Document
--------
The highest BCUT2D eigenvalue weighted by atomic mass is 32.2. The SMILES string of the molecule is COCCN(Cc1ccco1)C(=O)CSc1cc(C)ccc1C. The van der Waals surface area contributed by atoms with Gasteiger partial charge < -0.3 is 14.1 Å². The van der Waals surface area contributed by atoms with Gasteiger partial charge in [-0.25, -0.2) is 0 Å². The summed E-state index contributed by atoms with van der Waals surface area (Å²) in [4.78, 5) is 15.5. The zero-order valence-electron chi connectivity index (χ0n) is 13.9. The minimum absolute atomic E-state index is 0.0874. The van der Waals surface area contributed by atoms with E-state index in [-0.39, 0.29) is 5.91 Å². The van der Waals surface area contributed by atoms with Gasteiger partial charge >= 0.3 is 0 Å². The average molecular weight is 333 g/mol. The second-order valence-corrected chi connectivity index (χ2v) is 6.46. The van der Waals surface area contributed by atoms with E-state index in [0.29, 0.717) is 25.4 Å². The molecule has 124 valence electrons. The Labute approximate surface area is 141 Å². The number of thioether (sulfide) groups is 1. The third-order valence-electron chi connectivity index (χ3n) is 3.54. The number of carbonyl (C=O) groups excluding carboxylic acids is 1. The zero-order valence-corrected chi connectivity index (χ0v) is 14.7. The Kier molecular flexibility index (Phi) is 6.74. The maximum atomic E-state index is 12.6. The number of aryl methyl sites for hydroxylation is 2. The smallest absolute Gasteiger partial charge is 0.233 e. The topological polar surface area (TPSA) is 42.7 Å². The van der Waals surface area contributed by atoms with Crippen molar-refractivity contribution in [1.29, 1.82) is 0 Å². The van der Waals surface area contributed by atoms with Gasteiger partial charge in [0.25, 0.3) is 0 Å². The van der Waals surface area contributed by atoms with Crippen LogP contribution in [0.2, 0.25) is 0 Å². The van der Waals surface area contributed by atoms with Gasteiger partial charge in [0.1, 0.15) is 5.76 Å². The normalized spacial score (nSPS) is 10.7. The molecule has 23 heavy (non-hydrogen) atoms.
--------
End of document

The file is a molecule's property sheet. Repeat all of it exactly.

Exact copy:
The highest BCUT2D eigenvalue weighted by atomic mass is 32.2. The SMILES string of the molecule is COCCN(Cc1ccco1)C(=O)CSc1cc(C)ccc1C. The van der Waals surface area contributed by atoms with Gasteiger partial charge < -0.3 is 14.1 Å². The van der Waals surface area contributed by atoms with Gasteiger partial charge in [-0.25, -0.2) is 0 Å². The summed E-state index contributed by atoms with van der Waals surface area (Å²) in [4.78, 5) is 15.5. The zero-order valence-electron chi connectivity index (χ0n) is 13.9. The minimum absolute atomic E-state index is 0.0874. The van der Waals surface area contributed by atoms with E-state index in [-0.39, 0.29) is 5.91 Å². The van der Waals surface area contributed by atoms with Gasteiger partial charge >= 0.3 is 0 Å². The average molecular weight is 333 g/mol. The second-order valence-corrected chi connectivity index (χ2v) is 6.46. The van der Waals surface area contributed by atoms with E-state index in [0.29, 0.717) is 25.4 Å². The molecule has 124 valence electrons. The Labute approximate surface area is 141 Å². The number of thioether (sulfide) groups is 1. The third-order valence-electron chi connectivity index (χ3n) is 3.54. The number of carbonyl (C=O) groups excluding carboxylic acids is 1. The zero-order valence-corrected chi connectivity index (χ0v) is 14.7. The Kier molecular flexibility index (Phi) is 6.74. The maximum atomic E-state index is 12.6. The number of aryl methyl sites for hydroxylation is 2. The smallest absolute Gasteiger partial charge is 0.233 e. The topological polar surface area (TPSA) is 42.7 Å². The van der Waals surface area contributed by atoms with Crippen molar-refractivity contribution in [1.29, 1.82) is 0 Å². The van der Waals surface area contributed by atoms with Gasteiger partial charge in [0.25, 0.3) is 0 Å². The van der Waals surface area contributed by atoms with Crippen LogP contribution in [0.2, 0.25) is 0 Å². The van der Waals surface area contributed by atoms with Gasteiger partial charge in [0.1, 0.15) is 5.76 Å². The normalized spacial score (nSPS) is 10.7. The molecule has 23 heavy (non-hydrogen) atoms.